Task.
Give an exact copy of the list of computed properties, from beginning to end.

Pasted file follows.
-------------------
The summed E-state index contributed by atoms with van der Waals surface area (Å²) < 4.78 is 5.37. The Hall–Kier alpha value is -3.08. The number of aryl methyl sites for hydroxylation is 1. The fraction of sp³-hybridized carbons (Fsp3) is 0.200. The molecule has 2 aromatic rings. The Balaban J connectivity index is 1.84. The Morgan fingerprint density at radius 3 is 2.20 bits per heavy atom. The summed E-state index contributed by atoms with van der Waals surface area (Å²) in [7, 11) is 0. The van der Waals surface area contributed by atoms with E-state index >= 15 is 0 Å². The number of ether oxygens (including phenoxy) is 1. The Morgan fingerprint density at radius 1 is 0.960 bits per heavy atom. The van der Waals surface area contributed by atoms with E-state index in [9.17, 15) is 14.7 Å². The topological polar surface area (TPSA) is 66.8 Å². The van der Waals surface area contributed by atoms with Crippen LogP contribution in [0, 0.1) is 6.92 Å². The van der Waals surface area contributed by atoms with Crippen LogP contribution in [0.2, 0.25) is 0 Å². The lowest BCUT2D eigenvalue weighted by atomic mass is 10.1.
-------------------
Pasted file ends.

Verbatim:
The summed E-state index contributed by atoms with van der Waals surface area (Å²) < 4.78 is 5.37. The Hall–Kier alpha value is -3.08. The number of aryl methyl sites for hydroxylation is 1. The fraction of sp³-hybridized carbons (Fsp3) is 0.200. The molecule has 2 aromatic rings. The Balaban J connectivity index is 1.84. The Morgan fingerprint density at radius 3 is 2.20 bits per heavy atom. The summed E-state index contributed by atoms with van der Waals surface area (Å²) in [7, 11) is 0. The van der Waals surface area contributed by atoms with E-state index >= 15 is 0 Å². The number of ether oxygens (including phenoxy) is 1. The Morgan fingerprint density at radius 1 is 0.960 bits per heavy atom. The van der Waals surface area contributed by atoms with E-state index in [9.17, 15) is 14.7 Å². The topological polar surface area (TPSA) is 66.8 Å². The van der Waals surface area contributed by atoms with Crippen LogP contribution in [0, 0.1) is 6.92 Å². The van der Waals surface area contributed by atoms with Crippen LogP contribution in [0.2, 0.25) is 0 Å². The lowest BCUT2D eigenvalue weighted by atomic mass is 10.1.